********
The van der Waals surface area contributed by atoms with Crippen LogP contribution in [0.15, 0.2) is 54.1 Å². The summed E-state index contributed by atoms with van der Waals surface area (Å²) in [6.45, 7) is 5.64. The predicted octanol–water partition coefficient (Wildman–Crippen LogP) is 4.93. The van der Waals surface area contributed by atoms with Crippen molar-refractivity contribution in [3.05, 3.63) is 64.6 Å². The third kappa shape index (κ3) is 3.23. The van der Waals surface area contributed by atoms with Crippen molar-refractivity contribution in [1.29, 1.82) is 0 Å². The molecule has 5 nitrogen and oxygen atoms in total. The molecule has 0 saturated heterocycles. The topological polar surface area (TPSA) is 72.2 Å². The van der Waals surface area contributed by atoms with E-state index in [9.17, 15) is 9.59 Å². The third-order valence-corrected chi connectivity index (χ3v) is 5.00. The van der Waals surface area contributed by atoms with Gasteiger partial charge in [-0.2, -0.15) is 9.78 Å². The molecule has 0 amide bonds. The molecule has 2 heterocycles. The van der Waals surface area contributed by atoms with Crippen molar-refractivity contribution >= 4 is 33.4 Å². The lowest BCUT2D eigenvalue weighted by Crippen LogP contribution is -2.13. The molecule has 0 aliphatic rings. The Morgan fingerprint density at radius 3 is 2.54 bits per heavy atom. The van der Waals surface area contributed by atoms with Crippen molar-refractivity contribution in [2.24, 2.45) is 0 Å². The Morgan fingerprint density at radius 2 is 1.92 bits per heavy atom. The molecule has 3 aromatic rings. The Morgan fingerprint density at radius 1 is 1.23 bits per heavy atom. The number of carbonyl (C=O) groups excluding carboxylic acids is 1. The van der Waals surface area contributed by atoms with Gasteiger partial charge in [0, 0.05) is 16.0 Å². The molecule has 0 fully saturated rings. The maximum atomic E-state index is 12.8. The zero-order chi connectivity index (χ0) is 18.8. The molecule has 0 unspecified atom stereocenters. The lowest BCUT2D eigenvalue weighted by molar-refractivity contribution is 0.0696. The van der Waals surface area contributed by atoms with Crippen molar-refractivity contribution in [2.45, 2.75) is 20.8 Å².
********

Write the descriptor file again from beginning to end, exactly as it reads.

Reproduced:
The van der Waals surface area contributed by atoms with Crippen LogP contribution in [0.15, 0.2) is 54.1 Å². The summed E-state index contributed by atoms with van der Waals surface area (Å²) in [6.45, 7) is 5.64. The predicted octanol–water partition coefficient (Wildman–Crippen LogP) is 4.93. The van der Waals surface area contributed by atoms with Crippen molar-refractivity contribution in [3.05, 3.63) is 64.6 Å². The third kappa shape index (κ3) is 3.23. The van der Waals surface area contributed by atoms with Crippen molar-refractivity contribution in [1.29, 1.82) is 0 Å². The molecule has 5 nitrogen and oxygen atoms in total. The molecule has 0 saturated heterocycles. The topological polar surface area (TPSA) is 72.2 Å². The van der Waals surface area contributed by atoms with E-state index in [9.17, 15) is 9.59 Å². The third-order valence-corrected chi connectivity index (χ3v) is 5.00. The van der Waals surface area contributed by atoms with Gasteiger partial charge in [-0.2, -0.15) is 9.78 Å². The molecule has 0 amide bonds. The molecule has 2 heterocycles. The van der Waals surface area contributed by atoms with Crippen molar-refractivity contribution >= 4 is 33.4 Å². The lowest BCUT2D eigenvalue weighted by Crippen LogP contribution is -2.13. The molecule has 0 aliphatic rings. The Morgan fingerprint density at radius 3 is 2.54 bits per heavy atom. The van der Waals surface area contributed by atoms with Crippen molar-refractivity contribution in [2.24, 2.45) is 0 Å². The Morgan fingerprint density at radius 2 is 1.92 bits per heavy atom. The molecule has 3 aromatic rings. The Morgan fingerprint density at radius 1 is 1.23 bits per heavy atom. The number of carbonyl (C=O) groups excluding carboxylic acids is 1. The van der Waals surface area contributed by atoms with Gasteiger partial charge in [0, 0.05) is 16.0 Å². The molecule has 0 fully saturated rings. The maximum atomic E-state index is 12.8. The zero-order chi connectivity index (χ0) is 18.8. The molecule has 0 unspecified atom stereocenters. The lowest BCUT2D eigenvalue weighted by molar-refractivity contribution is 0.0696. The van der Waals surface area contributed by atoms with Crippen molar-refractivity contribution in [2.45, 2.75) is 20.8 Å².